Mexican prisons failing to keep drug traffickers on the inside

Washington Post Foreign Service
Thursday, February 3, 2011; 1:30 PM

NUEVO LAREDO, MEXICO - Just as Mexican authorities are struggling to put drug traffickers in prison, Mexican prisons are struggling to keep them there.

Hundreds of dangerous inmates have escaped from state penitentiaries along the U.S. border in recent months, some through spectacular action-movie breakouts, others by simply walking out the door.

The rash of escapes comes as the Mexican government and its American advisers are engaged in a vast overhaul of the country's federal penal system. But those reforms have done little to improve security in Mexico's much larger state-level prison system.

On Jan. 17 in the northern state of Chihuahua, more than a dozen inmates escaped from a state lockup when their criminal comrades opened fire on guards and smashed a truck through the perimeter fence. In July, guards at a facility in Durango freed a team of assassins from their cells, lending them guns and vehicles to carry out a massacre against 17 of their rivals.

But the biggest embarrassment for the Mexican government came in December in this city across the border from Laredo, Tex., when 153 inmates walked out of a state penitentiary and rode away in a cartel caravan, staging the largest prison escape in Mexican history. None of the fugitives has been caught.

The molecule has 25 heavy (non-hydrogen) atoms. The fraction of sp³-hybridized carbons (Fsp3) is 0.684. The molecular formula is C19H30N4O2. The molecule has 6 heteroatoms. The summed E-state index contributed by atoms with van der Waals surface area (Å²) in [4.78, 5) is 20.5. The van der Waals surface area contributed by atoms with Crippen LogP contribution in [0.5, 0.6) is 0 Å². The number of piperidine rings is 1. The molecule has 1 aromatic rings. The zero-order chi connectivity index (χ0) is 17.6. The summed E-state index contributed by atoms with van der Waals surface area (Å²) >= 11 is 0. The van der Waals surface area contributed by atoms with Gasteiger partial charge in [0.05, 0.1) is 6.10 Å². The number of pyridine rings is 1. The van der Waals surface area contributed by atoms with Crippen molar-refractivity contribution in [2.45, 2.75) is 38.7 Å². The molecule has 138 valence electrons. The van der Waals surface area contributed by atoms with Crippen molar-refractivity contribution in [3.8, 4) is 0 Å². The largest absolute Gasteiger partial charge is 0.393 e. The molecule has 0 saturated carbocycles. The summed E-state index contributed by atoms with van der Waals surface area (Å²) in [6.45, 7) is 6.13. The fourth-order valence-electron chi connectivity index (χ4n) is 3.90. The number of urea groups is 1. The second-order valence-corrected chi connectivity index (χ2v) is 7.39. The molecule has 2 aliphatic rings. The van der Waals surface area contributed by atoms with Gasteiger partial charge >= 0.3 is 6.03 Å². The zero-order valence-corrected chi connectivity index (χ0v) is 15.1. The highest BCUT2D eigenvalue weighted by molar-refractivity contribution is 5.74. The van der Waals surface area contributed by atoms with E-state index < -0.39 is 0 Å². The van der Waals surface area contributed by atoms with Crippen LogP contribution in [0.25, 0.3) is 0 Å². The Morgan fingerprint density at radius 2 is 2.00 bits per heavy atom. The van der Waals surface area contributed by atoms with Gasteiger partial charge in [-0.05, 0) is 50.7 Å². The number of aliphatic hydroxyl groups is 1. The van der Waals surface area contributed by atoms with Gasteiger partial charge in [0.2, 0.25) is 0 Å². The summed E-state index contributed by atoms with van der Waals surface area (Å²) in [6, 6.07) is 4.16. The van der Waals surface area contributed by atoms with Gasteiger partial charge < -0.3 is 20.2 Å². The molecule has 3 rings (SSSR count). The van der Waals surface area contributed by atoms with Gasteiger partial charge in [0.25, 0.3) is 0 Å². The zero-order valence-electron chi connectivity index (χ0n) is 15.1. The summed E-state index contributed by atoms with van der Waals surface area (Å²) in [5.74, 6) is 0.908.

"I lock them up, and they let them out," President Felipe Calderon said in frustration, blaming local officials.

That incident came just three months after 85 prisoners pulled off a similar escape from another facility in the same state, Tamaulipas. In all, about 350 inmates escaped from prisons there in 2010, according to Mexican media tallies, and only one has been recaptured. Large sectors of the Tamaulipas state government are believed to be infiltrated by the Gulf cartel or its rival, Los Zetas.

Prison experts say a big reason for the security breakdown is that the federal government launched its offensive against the drug mafias before it developed a penal system capable of incarcerating their members.

Instead, tens of thousands of federal prisoners - including powerful drug bosses and vicious killers - are being held in overcrowded, underfunded, poorly guarded state institutions, some of which are virtually under the control of criminal gangs.

'They came for their own'

During a visit inside the state lockup in Nuevo Laredo, where the 153 prisoners escaped, inmates said cartel vehicles - including a yellow school bus - arrived at 6 p.m. Dec. 17 and began loading up gang members and new recruits, who calmly walked right past guards and out the prison's service entry.

"They came for their own," one inmate said. "I wish I could have gone with them."

The prison's interim director, Rebeca Nicasio, said in an interview that all 43 of the guards and supervisors on duty during the escape are behind bars, awaiting trial in the same prison where they had worked. Her former boss, the prison director in charge at the time of the escape, is now missing, and Nicasio said she didn't know whether he had run off with the criminals or been killed.

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